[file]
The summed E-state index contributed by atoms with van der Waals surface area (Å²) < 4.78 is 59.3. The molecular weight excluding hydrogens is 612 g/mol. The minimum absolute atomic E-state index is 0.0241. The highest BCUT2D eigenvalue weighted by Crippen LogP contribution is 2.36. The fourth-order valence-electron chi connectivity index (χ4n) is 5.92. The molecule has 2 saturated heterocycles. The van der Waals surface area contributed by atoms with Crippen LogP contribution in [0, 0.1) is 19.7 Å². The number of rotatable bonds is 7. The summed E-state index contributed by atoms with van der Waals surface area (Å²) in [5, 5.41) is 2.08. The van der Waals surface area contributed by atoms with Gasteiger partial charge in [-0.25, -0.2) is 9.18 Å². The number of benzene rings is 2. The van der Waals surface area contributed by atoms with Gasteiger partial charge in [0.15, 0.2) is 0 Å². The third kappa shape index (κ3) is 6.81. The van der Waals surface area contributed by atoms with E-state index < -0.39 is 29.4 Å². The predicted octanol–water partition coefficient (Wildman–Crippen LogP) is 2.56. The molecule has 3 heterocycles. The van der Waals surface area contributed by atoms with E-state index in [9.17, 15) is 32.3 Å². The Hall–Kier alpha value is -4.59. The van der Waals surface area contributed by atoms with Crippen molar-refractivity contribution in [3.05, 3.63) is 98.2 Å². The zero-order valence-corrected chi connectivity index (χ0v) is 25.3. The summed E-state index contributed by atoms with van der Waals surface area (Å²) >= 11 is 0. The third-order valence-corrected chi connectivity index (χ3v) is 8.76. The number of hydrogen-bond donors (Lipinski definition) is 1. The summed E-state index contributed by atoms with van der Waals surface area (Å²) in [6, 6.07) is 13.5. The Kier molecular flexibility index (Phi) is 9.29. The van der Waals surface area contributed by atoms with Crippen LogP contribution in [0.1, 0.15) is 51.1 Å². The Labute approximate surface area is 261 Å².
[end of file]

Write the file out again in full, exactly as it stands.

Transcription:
The summed E-state index contributed by atoms with van der Waals surface area (Å²) < 4.78 is 59.3. The molecular weight excluding hydrogens is 612 g/mol. The minimum absolute atomic E-state index is 0.0241. The highest BCUT2D eigenvalue weighted by Crippen LogP contribution is 2.36. The fourth-order valence-electron chi connectivity index (χ4n) is 5.92. The molecule has 2 saturated heterocycles. The van der Waals surface area contributed by atoms with Crippen LogP contribution in [0, 0.1) is 19.7 Å². The number of rotatable bonds is 7. The summed E-state index contributed by atoms with van der Waals surface area (Å²) in [5, 5.41) is 2.08. The van der Waals surface area contributed by atoms with Gasteiger partial charge in [-0.25, -0.2) is 9.18 Å². The number of benzene rings is 2. The van der Waals surface area contributed by atoms with Gasteiger partial charge in [0.15, 0.2) is 0 Å². The third kappa shape index (κ3) is 6.81. The van der Waals surface area contributed by atoms with E-state index < -0.39 is 29.4 Å². The predicted octanol–water partition coefficient (Wildman–Crippen LogP) is 2.56. The molecule has 3 heterocycles. The van der Waals surface area contributed by atoms with E-state index in [9.17, 15) is 32.3 Å². The Hall–Kier alpha value is -4.59. The van der Waals surface area contributed by atoms with Crippen molar-refractivity contribution in [3.05, 3.63) is 98.2 Å². The zero-order valence-corrected chi connectivity index (χ0v) is 25.3. The summed E-state index contributed by atoms with van der Waals surface area (Å²) >= 11 is 0. The third-order valence-corrected chi connectivity index (χ3v) is 8.76. The number of hydrogen-bond donors (Lipinski definition) is 1. The summed E-state index contributed by atoms with van der Waals surface area (Å²) in [6, 6.07) is 13.5. The Kier molecular flexibility index (Phi) is 9.29. The van der Waals surface area contributed by atoms with Crippen LogP contribution in [0.1, 0.15) is 51.1 Å². The Labute approximate surface area is 261 Å².